The George S. MacManus Company has begun publishing a new series of catalogues on America’s Civil War. The Bryn Mawr, Pennsylvania, bookseller issued a series of catalogues on America’s epic struggle a few years back, but this is a new series with new material. The first installment is Catalogue 408. Civil War, Part I. Next month we will be back with a look at Part II. For now, we will describe a few of the first 569 items, ranging from Abernathy to Griggs. There will be a couple more volumes before the alphabet is completed. Works offered range from accounts by lowly soldiers to the highest generals and political leaders. Both sides are well represented, perhaps the losers a bit more so than the victors. Maybe that should not be so surprising, as despite the outcome, the South seemed to remain focused on the Civil War through the ensuing years, even as the North tended to move on. Here are a few of these publications.
Item 274 offers a first-hand look at the decisive, final campaign that broke the back of the Confederacy – Sherman’s March through the South with Sketches and Incidents of the Campaign. Sherman was not trying to be a nice guy, or leave the South feeling anything but defeated, when he marched through Georgia and the Carolinas. He succeeded spectacularly, even if he left a path of pain and destruction behind. The war would soon be over. This book was written by David P. Conyngham, a correspondent for the New York Herald who witnessed the campaign. It was published in 1865, only a short time later, so it provides first-hand look at Sherman’s march unaltered by time and hindsight. Priced at $200.
Varina Davis was a “stand by your man” kind of woman, in the mold of Elizabeth Custer. History remembers Robert E. Lee as a man whose performance, even in defeat, was way beyond what could have been expected considering the strategic disadvantages. Few have credited Jefferson Davis with outperforming his circumstances. Nonetheless, he was always Varina’s hero, which is seen in her biography Jefferson Davis. Ex-President of the Confederate States. A Memoir. By His Wife. It was published in 1890, the year after he died. Jefferson Davis was a reluctant secessionist. He had served the United States as Secretary of War and was a U.S. Senator from Mississippi when the break came. However, once it came, he handed in his resignation to the Senate and was selected the one and only President of the Confederate States of America. Despite his earlier reluctance, he remained a defender of the Confederacy and the right to secede for the rest of his life. Item 333. $200.
Jefferson Davis wrote his own account of the Confederacy, though obviously a little earlier than Varina’s biography. It is titled The Rise and Fall of the Confederate Government, and it was published in 1881, in New York of all places. In it, Davis argues for a lost cause, the legitimacy of secession and the Confederate Government. Too little, too late. This copy belonged to John Wise, son of a Confederate general, and the man who rode through enemy lines to bring Davis the final bad news, that Lee was about to surrender. Davis wrote that Wise “…had mounted his fleet horse, and, escaping through and from the enemy’s cavalry, some of whom pursued him, had come quite alone to warn me of the approaching event.” Wise notes, “President Davis’ recollection of my visit is inaccurate to the extent that he forgot I bore him a dispatch from Gen. Lee.” Davis used the news to hightail it south, some say dressed as a woman, in an attempt to flee to Mexico. He was captured. Item 345. $3,000.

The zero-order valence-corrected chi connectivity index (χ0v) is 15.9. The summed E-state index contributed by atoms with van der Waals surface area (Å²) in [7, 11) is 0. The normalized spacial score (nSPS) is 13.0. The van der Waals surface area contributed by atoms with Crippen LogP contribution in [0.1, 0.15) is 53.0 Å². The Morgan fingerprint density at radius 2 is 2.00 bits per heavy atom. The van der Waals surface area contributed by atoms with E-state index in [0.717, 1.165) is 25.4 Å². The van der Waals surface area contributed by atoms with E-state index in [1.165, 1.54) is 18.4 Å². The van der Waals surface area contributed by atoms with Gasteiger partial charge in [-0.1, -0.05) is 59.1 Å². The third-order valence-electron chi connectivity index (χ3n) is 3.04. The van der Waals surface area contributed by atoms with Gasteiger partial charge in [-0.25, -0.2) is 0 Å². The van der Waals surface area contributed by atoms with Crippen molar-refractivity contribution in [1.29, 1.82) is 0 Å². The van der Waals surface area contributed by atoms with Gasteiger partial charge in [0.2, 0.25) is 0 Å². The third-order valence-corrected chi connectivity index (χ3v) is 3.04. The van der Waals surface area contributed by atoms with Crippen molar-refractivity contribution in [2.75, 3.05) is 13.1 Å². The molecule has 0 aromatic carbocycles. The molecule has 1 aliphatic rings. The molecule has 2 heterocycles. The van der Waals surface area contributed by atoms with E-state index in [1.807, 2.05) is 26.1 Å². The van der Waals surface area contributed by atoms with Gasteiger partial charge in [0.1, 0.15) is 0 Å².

Sometimes, a book’s title can reveal the sentiments of its author. Item 29 is Official Report Relative to the Conduct of Federal Troops in Western Louisiana, during the Invasions of 1863 and 1864. It is hard to “invade” your own country. Author Henry Watkins Allen obviously viewed the South as an independent country, the Confederacy legitimate. That is not surprising. Allen was a Confederate general and the last Confederate Governor of Louisiana. Not surprisingly, he found the Union troops’ behavior wanting. He describes his report as an account of “the atrocities and barbarities committed by the Federal officers, troops, and camp followers…” As Federal troops bore down on him, Allen hightailed it to Mexico, where he died a year later. $400.
This is a surprising title: The Youngers’ Fight for Freedom: A Southern Soldier’s Twenty Years’ Campaign to Open Northern Prison Doors – With Anecdotes of War Days. How could Confederate soldiers find themselves imprisoned for twenty years? Even Jefferson Davis served only two, Robert E. Lee not a day. It turns out that while author W.C. (Wal) Bronaugh was a legitimate soldier, the Youngers were part of Quantrill’s Raiders, brutal Missouri guerilla fighters who continued their activity long after the war ended. The Younger brothers teamed up with the even more infamous James brothers (Jesse and Frank) and were eventually captured and imprisoned for bank robbery in Minnesota in 1876. Bronaugh took up their cause and worked tirelessly to free them. He succeeded, though it did take twenty years. Bob Younger died in prison, and Jim killed himself the following year, unable to cope with life outside. However, Cole Younger lived out a normal life, at one point conducting a “Wild West” tour with fellow outlaw Frank James. Item 155. $200.